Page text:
The Good and the True OFF-BROADWAY REVIEWS

Photo: Jeremy Daniel
  • The Good and the True
  • NY TIMES

  • TM

Opening Night:
August 3, 2014
Closing:
September 14, 2014

Theater: Daryl Roth Theatre / 101 E. 15th St., New York, NY,

Synopsis: 

A remarkable piece of theatre, The Good and the True weaves the true testimonies of two extraordinary people. Athlete Milos Dobry and actress Hana Pravda spent their working lives building suspense, knocking crowds into submission and drawing gasps from onlookers. Both endured the impossible challenges of being born Jewish in 1920s Europe. True survivors in every sense of the word. Did they possess exceptional qualities, or was their survival just “good luck”?

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  • NEW YORK TIMES REVIEW OF The Good and the True

    Recounting a Tragic Past Through the Eyes of Survivors ‘The Good and the True’ Recounts the Holocaust

    Alexis Soloski

    August 3, 2014: Milos Dobry and Hana Pravda have apparently never met. Possibly Milos saw one of Hana’s early films, like Marijka the Unfaithful. Maybe she strolled past a Prague soccer field where Milos made save after save at goal. Or maybe, a few years later — now wretched, terrified, half-starved — they might have crossed paths at Auschwitz. The Czech director Daniel Hrbek has twinned their stories in The Good and the True, at the DR2 Theater, a documentary drama assembled from testimony by Ms. Pravda, who died in 2008, and Mr. Dobry, who died in 2012. Here, little unites the lives of the actress Hana (Hannah D. Scott) and the athlete Milos (Saul Reichlin) except their Jewry and the horrors they suffered and witnessed. This brisk 70-minute drama begins with a few particulars of birth and upbringing, but almost immediately it shifts to the camps. At Terezin, the so-called model ghetto, there’s fear, abuse and privation, but also soccer and amateur theatrics. Predictably the story turns far grimmer as the setting shifts to Auschwitz. Milos recalls his arrival: “The doors crashed open. People fell and jumped from the train in the dark, gasping for air. Then searchlights, the dogs and the stamping of boots of the SS men, marching toward us.”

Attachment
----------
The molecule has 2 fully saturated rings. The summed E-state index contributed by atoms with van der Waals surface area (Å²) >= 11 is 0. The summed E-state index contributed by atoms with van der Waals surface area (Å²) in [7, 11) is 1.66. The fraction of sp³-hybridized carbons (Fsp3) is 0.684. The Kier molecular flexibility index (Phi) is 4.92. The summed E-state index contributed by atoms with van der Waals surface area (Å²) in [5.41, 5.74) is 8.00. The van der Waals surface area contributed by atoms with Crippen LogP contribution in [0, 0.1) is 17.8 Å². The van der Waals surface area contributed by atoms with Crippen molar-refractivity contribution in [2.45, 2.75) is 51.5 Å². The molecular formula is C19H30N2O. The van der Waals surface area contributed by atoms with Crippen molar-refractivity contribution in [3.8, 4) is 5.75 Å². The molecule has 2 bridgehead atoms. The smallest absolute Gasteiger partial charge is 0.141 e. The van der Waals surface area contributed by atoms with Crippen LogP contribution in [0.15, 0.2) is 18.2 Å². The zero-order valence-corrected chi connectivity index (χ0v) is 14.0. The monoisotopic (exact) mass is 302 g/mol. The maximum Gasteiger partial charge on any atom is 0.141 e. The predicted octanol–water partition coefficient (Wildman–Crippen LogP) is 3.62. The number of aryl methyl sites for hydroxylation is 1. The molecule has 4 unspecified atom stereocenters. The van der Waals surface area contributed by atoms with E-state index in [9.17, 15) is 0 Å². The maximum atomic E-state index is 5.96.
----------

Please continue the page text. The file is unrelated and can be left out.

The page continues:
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  • THEATERMANIA REVIEW OF The Good and the True

    This Czech drama, chronicling the lives of two Holocaust survivors, surmounts some hardships of its own in its American premiere

    Hayley Levitt

    August 3, 2014: Sometimes, the best way to serve a story is to get out of its way. Creators Tomas Hrbek, Lucie Kolouchova, and Daniel Hrbek have held this philosophy at the core of The Good and the True, which weaves the firsthand accounts of two unrelated Holocaust survivors into a single staged piece. Translated by Brian Daniels for its American premiere at DR2 Theatre, the creative team handles the pair of testimonials with delicacy, abstaining from manipulative embellishments in favor of raw depositions, allowing the simple yet haunting stories to radiate with unadulterated authenticity. The Good and the True takes its name from its two historical centerpieces — Czech athlete Milos Dobry and Czech actress Hana Marie Pravda — both of whom were imprisoned in Nazi concentration camps during World War II. Dobry, whose surname in Czech means "good," was born with the name "Gut" (the German word for "good"), which he translated after the war in order to separate himself from all things German. Pravda's name, meanwhile, translates in her native Czech to "true." The principle behind the piece is as profoundly simple as its title. On a stage split down the center by a train track covered in stray shoes, Dobry and Pravda take turns delivering excerpts from their stories to the audience through a barbed-wire fence (a striking design by director and cocreator Daniel Hrbek). Karel Simek's lighting design shifts our focus back and forth between their tales, while also adding dramatic accents to the details of their stories — though not much accenting is needed for their impact to land with full force — just a pair of capable storytellers.

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